The church is not a homogenous mixture. It is composed of all kinds of people. Disagreements in the church are to a great degree a natural consequence of its diversity. There is natural division, what I have styled “diversity.” But there is also ungodly discord, that which it seems to me that St. Paul styled “selfish ambition.” I believe that Paul’s answer to the problem of disunity and selfish ambition is more radical than that of most people today, including often—more often than I would like to admit—myself.

“Let nothing be done through strife or vainglory; but in lowliness of mind let each esteem other better than themselves. Look not every man on his own things, but every man also on the things of others. Let this mind be in you, which was also in Christ Jesus…” (Philippians 2:3-5) St. Paul’s answer to selfish ambition, or “vainglory,” is no less than Jesus the Messiah himself. (The so-called “Sunday school answer” answers many more Pauline questions than one might think.) How does the Messiah constitute an answer to vainglory?

The Messiah, though worthy of glory and honor from the start, took the form of a slave. (It is almost impossible to overstate the gravity of this claim to a world that took slavery for granted and in which slaves were hardly considered human.) The Messiah became obedient to the point of death, even death on a cross. Until we have died on a cross, we do not know the love and patience of God. What does this now mean for disagreements, specifically theological disagreements in the church?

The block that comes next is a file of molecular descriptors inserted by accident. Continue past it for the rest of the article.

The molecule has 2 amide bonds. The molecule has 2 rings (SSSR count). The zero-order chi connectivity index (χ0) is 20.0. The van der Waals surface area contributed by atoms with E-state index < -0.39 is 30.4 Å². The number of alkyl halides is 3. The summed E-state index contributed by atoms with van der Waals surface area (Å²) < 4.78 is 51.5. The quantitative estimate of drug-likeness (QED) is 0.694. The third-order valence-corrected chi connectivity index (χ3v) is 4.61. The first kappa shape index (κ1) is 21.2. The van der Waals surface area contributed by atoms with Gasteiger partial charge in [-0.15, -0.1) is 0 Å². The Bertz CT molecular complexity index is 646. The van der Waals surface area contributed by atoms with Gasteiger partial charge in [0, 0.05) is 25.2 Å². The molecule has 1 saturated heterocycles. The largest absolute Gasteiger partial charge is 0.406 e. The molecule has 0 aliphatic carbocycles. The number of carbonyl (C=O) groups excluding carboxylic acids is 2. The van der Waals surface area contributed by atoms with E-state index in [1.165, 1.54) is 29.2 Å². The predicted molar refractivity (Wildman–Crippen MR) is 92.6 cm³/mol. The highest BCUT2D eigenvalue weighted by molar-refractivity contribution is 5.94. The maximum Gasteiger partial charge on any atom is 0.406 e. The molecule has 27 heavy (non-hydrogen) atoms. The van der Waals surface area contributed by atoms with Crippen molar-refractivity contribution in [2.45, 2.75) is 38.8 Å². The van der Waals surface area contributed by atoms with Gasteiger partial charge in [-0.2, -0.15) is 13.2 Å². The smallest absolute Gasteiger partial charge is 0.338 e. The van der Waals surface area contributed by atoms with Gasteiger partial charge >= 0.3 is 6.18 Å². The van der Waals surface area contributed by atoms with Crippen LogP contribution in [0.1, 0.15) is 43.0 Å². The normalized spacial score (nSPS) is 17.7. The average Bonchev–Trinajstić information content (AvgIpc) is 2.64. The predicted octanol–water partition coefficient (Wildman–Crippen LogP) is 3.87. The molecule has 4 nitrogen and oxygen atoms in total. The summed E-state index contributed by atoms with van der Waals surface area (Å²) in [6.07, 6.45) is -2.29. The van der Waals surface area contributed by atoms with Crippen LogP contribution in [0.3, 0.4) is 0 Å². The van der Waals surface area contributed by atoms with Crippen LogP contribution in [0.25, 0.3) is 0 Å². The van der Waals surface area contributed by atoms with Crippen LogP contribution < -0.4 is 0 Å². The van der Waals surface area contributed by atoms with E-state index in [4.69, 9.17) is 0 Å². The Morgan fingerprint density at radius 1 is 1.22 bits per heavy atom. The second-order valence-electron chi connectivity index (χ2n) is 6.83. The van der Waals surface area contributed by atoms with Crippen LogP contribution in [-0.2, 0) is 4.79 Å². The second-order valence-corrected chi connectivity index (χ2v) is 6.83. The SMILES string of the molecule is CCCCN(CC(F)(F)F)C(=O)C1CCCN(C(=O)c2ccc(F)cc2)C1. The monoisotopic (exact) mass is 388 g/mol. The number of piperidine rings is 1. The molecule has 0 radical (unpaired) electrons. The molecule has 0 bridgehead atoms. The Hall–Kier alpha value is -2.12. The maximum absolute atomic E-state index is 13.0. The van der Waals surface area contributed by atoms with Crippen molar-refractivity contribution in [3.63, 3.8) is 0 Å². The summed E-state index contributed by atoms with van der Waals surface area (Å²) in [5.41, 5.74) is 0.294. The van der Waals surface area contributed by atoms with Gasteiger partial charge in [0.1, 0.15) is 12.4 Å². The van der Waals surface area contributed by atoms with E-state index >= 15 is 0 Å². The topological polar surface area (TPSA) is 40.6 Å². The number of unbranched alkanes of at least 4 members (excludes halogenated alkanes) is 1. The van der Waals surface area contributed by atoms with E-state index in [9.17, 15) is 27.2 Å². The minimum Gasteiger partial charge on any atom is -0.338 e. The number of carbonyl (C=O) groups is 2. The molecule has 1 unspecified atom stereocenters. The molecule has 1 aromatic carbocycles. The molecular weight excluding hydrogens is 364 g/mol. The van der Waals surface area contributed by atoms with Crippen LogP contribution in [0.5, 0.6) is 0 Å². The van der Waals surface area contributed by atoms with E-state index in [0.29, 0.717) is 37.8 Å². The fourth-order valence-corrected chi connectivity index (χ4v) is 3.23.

It means that for me, what I have to say to others is not as important as what others have to say to me. If I as a convinced believer in God’s universal election for the salvation of all living beings is not shared by my sisters and brothers in the Lord Jesus, then for me in the emotional heat of that moment, it is not my view but the views of my sisters and brothers that truly matters. It is not for the one who would imitate the Messiah to “have the last word.” I who would imitate the Messiah must offer the last word to others, for it is not by my words that I am known—although it is true that I will be judged by my words—but by my love.